These turned out to be the least of their setbacks. As depicted in painful detail in John Lee Hancock’s film, Ray Kroc – then a milkshake machine salesman – took interest in their restaurant after they purchased six of his “multi-mixers”. It was then that the three men drew up a fateful contract. This signed Kroc as the franchising agent for McDonald’s, who was tasked with rolling out other McDonald’s restaurants (the McDonalds already had a handful of restaurants in their franchise). 

Kroc soon became frustrated at having little influence. He was bound by the McDonalds’ inflexibility and stubborn standards (they wouldn’t allow him to cut costs by purchasing powdered milkshake, for example). The film also suggests he was fed up with the lack of money he was making from the deal. In the end, he wriggled his way around the contract by setting up the property company “McDonald’s Corporation” and buying up the land on which the franchises were built.


Ray Kroc, as depicted in The Founder. Photo: The Founder

Kroc ended up buying McDonald’s in 1961, for $2.7m. He gave the brothers $1m each and agreeing to an annual royalty of half a per cent, which the McDonald family says they never received.

“My father told us about the handshake deal [for a stake in the company] and how Kroc had gone back on his word. That was very upsetting to my grandfather, and he never publicly spoke about it,” McDonald French says. “It’s probably billions of dollars. But if my grandfather was never upset about it enough to go after the Corporation, why would we?”

They lost the rights to their own name, and had to rebrand their original restaurant “The Big M”. It was soon put out of business by a McDonald’s that sprang up close by.


An original McDonald restaurant in Arizona. Photo: Flickr/George

Soon after that meal when the 11-year-old Jason saw Kroc smiling down from the plaque for the first time, he learned the true story of what had happened to his grandfather. “It’s upsetting to hear that your family member was kind of duped,” he says. “But my grandfather always had a great respect for the McDonald’s Corporation as a whole. He never badmouthed the Corporation publicly, because he just wasn’t that type of man.”

Today, McDonalds' corporate website acknowledges the McDonalds brothers as the founders of the original restaurant, and credits Kroc with expanding the franchise. The McDonald’s Corporation was not involved with the making of The Founder, which outlines this story. I have contacted it for a response to this story, but it does not wish to comment.

***

Dick McDonald’s principles jar with the modern connotations of McDonald’s – now a garish symbol of global capitalism. The film shows Dick’s attention to the quality of the food, and commitment to ethics. In one scene, he refuses a lucrative deal to advertise Coca Cola in stores. “It’s a concept that goes beyond our core beliefs,” he rants. “It’s distasteful . . . crass commercialism.”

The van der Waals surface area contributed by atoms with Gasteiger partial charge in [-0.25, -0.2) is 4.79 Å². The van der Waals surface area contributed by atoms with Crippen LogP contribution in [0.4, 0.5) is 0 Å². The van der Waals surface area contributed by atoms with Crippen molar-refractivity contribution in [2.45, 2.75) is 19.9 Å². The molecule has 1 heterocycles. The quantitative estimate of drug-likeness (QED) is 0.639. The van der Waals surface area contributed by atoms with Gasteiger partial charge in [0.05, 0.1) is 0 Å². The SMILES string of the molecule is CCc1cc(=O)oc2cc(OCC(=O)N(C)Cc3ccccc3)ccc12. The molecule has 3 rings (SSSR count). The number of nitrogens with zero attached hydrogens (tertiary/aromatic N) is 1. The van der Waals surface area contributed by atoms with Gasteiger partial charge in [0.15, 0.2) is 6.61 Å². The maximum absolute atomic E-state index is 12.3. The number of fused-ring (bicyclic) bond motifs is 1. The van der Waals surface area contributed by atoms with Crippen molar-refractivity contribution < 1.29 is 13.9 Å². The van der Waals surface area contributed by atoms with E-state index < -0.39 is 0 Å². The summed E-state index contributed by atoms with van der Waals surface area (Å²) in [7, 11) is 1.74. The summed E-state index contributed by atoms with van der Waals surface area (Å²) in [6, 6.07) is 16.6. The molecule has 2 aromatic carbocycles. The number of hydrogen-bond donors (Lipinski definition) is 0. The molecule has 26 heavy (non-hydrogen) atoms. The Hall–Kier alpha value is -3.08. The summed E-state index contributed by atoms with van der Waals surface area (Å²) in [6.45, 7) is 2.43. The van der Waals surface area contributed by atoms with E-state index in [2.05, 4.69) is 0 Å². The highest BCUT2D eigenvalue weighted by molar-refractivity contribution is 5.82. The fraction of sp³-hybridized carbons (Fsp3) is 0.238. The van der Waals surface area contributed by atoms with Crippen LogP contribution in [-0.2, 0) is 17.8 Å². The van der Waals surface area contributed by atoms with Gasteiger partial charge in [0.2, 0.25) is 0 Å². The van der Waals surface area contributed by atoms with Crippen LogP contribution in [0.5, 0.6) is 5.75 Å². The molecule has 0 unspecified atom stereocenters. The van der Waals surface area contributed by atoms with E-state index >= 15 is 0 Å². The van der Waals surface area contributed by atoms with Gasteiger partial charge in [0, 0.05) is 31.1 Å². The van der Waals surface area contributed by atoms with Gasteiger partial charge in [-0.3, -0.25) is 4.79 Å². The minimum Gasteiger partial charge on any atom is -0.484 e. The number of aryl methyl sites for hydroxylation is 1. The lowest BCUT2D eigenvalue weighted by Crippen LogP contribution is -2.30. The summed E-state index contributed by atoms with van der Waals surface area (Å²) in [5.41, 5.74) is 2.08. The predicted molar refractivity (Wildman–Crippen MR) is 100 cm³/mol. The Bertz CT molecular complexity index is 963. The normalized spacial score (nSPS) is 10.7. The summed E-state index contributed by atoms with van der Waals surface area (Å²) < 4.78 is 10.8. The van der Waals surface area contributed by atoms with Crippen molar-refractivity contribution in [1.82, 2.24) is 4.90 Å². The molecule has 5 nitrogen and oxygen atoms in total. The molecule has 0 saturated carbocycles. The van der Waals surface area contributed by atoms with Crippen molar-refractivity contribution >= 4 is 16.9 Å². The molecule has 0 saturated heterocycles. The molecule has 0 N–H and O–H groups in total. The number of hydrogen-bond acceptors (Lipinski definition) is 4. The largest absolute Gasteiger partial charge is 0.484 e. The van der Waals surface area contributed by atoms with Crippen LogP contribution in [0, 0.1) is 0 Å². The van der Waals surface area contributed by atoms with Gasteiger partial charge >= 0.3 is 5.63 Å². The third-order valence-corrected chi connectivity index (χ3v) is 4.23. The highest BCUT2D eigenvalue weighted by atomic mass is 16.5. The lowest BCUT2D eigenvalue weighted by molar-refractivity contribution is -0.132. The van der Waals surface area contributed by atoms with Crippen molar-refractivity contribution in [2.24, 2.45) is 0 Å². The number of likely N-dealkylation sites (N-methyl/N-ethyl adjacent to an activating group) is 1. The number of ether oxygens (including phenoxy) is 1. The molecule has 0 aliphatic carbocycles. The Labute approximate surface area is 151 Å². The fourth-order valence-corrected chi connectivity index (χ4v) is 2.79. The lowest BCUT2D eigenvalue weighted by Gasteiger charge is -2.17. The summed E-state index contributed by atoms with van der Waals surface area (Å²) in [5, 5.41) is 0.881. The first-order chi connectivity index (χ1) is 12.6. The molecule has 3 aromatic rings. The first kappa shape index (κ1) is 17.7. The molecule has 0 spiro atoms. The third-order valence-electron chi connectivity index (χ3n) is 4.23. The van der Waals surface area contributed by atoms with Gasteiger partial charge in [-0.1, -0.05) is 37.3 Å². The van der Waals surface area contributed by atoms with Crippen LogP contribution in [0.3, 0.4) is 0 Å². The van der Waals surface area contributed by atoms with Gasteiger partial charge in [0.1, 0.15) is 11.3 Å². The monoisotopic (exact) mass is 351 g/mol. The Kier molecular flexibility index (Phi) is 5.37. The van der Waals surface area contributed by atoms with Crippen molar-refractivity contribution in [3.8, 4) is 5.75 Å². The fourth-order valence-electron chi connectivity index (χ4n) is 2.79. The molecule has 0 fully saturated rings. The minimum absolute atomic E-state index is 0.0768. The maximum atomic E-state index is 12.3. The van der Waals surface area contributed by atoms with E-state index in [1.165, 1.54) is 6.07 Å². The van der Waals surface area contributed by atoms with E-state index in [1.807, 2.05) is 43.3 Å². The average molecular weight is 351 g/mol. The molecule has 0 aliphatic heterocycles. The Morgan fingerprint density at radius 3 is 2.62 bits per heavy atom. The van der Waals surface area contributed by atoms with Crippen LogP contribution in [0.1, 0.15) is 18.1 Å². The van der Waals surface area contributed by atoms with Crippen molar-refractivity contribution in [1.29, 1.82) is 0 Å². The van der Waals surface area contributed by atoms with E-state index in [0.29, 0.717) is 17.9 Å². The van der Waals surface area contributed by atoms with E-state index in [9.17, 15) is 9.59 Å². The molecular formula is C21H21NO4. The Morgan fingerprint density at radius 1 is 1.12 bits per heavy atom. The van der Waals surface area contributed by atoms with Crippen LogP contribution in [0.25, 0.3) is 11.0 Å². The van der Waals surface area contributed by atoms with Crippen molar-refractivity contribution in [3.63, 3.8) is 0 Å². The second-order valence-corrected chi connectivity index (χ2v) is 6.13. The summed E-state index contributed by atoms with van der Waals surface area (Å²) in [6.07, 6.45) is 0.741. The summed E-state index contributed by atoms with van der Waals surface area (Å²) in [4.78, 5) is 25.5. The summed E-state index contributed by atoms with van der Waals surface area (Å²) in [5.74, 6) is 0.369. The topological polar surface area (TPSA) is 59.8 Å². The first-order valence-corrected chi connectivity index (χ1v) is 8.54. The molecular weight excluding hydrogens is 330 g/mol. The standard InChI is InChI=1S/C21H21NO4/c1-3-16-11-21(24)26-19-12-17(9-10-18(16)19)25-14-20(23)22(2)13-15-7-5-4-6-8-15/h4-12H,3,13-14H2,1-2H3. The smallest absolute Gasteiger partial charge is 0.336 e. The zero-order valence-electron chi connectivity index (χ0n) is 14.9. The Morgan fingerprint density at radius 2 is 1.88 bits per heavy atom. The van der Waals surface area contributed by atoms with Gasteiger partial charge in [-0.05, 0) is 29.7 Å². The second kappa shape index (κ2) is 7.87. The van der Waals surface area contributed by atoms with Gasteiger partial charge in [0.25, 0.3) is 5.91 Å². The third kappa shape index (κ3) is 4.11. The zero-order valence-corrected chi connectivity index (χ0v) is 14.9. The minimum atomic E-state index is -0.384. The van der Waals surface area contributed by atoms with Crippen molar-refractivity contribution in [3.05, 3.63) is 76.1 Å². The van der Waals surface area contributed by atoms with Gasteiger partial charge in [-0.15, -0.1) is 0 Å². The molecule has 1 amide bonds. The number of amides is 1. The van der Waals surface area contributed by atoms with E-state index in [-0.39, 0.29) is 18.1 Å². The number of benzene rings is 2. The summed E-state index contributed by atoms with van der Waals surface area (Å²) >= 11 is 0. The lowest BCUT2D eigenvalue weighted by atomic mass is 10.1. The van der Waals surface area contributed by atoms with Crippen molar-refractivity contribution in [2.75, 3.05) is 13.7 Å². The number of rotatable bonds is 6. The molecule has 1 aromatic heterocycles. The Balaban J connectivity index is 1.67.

Kroc, enraged, curses going into business with “a beatnik”.


Photo: The Founder

Dick’s grandson agrees that McDonald’s has strayed from his family’s values. He talks of his grandfather’s generosity and desire to share his wealth – the McDonald brothers gave their restaurant to its employees, and when Dick returned to New Hampshire after the sale, he used some of the money to buy new Cadillacs with air conditioning for his old friends back home.

“[McDonald’s] is definitely a symbol of capitalism, and it definitely sometimes has a negative connotation in society,” McDonald French says. “If it was still under what my grandfather had started, I imagine it would be more like In'N'Out Burger [a fast food chain in the US known for its ethical standards] is now, where they pay their employees very well, where they stick to the simple menu and the quality.”

He adds: “I don’t think it would’ve ever blossomed into this, doing salads and everything else. It would’ve stayed simple, had quality products that were great all the time.

“I believe that he [my grandfather] wasn’t too unhappy that he wasn’t involved with it anymore.”


The McDonald’s Museum, Ray Kroc’s first franchised restaurant in the chain. Photo: Wikimedia Commons

Despite his history, Dick still took his children and grandchildren to eat at McDonald’s together – “all the time” – as does Jason McDonald French with his own children now. He’s a cheeseburger enthusiast, while his seven-year-old youngest child loves the chicken nuggets. But there was always a supersize elephant in the room.

“My grandfather never really spoke of Ray Kroc,” he says. “That was always kind of a touchy subject. It wasn’t until years later that my father told us about how Kroc was not a very nice man. And it was the only one time I ever remember my grandfather talking about Kroc, when he said: ‘Boy, that guy really got me.’”

The Founder is in UK cinemas from today.

Anoosh Chakelian is senior writer at the New Statesman.